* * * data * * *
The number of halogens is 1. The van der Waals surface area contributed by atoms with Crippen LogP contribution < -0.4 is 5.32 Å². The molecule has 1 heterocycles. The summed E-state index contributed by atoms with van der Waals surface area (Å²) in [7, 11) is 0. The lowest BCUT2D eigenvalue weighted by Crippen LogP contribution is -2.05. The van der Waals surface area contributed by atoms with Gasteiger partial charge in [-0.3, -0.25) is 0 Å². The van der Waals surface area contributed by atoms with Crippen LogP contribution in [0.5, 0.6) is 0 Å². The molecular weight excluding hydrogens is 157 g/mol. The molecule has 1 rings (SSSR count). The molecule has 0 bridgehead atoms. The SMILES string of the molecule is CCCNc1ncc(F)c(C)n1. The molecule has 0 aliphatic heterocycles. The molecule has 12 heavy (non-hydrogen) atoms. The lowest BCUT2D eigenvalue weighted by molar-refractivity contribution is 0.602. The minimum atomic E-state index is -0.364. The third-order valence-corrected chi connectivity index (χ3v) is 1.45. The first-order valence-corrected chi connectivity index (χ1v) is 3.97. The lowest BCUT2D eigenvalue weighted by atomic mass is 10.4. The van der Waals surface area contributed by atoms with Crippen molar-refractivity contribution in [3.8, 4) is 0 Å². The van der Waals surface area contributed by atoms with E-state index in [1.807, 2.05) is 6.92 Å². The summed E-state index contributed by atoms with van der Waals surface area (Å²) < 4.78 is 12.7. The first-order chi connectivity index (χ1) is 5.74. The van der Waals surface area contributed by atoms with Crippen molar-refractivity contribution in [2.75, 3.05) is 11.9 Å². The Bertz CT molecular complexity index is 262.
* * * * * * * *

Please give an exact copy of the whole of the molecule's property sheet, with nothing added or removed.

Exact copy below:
The number of halogens is 1. The van der Waals surface area contributed by atoms with Crippen LogP contribution < -0.4 is 5.32 Å². The molecule has 1 heterocycles. The summed E-state index contributed by atoms with van der Waals surface area (Å²) in [7, 11) is 0. The lowest BCUT2D eigenvalue weighted by Crippen LogP contribution is -2.05. The van der Waals surface area contributed by atoms with Gasteiger partial charge in [-0.3, -0.25) is 0 Å². The van der Waals surface area contributed by atoms with Crippen LogP contribution in [0.5, 0.6) is 0 Å². The molecular weight excluding hydrogens is 157 g/mol. The molecule has 1 rings (SSSR count). The molecule has 0 bridgehead atoms. The SMILES string of the molecule is CCCNc1ncc(F)c(C)n1. The molecule has 0 aliphatic heterocycles. The molecule has 12 heavy (non-hydrogen) atoms. The lowest BCUT2D eigenvalue weighted by molar-refractivity contribution is 0.602. The minimum atomic E-state index is -0.364. The third-order valence-corrected chi connectivity index (χ3v) is 1.45. The first-order valence-corrected chi connectivity index (χ1v) is 3.97. The lowest BCUT2D eigenvalue weighted by atomic mass is 10.4. The van der Waals surface area contributed by atoms with Crippen molar-refractivity contribution in [3.8, 4) is 0 Å². The van der Waals surface area contributed by atoms with E-state index in [1.807, 2.05) is 6.92 Å². The summed E-state index contributed by atoms with van der Waals surface area (Å²) < 4.78 is 12.7. The first-order chi connectivity index (χ1) is 5.74. The van der Waals surface area contributed by atoms with Crippen molar-refractivity contribution in [2.75, 3.05) is 11.9 Å². The Bertz CT molecular complexity index is 262.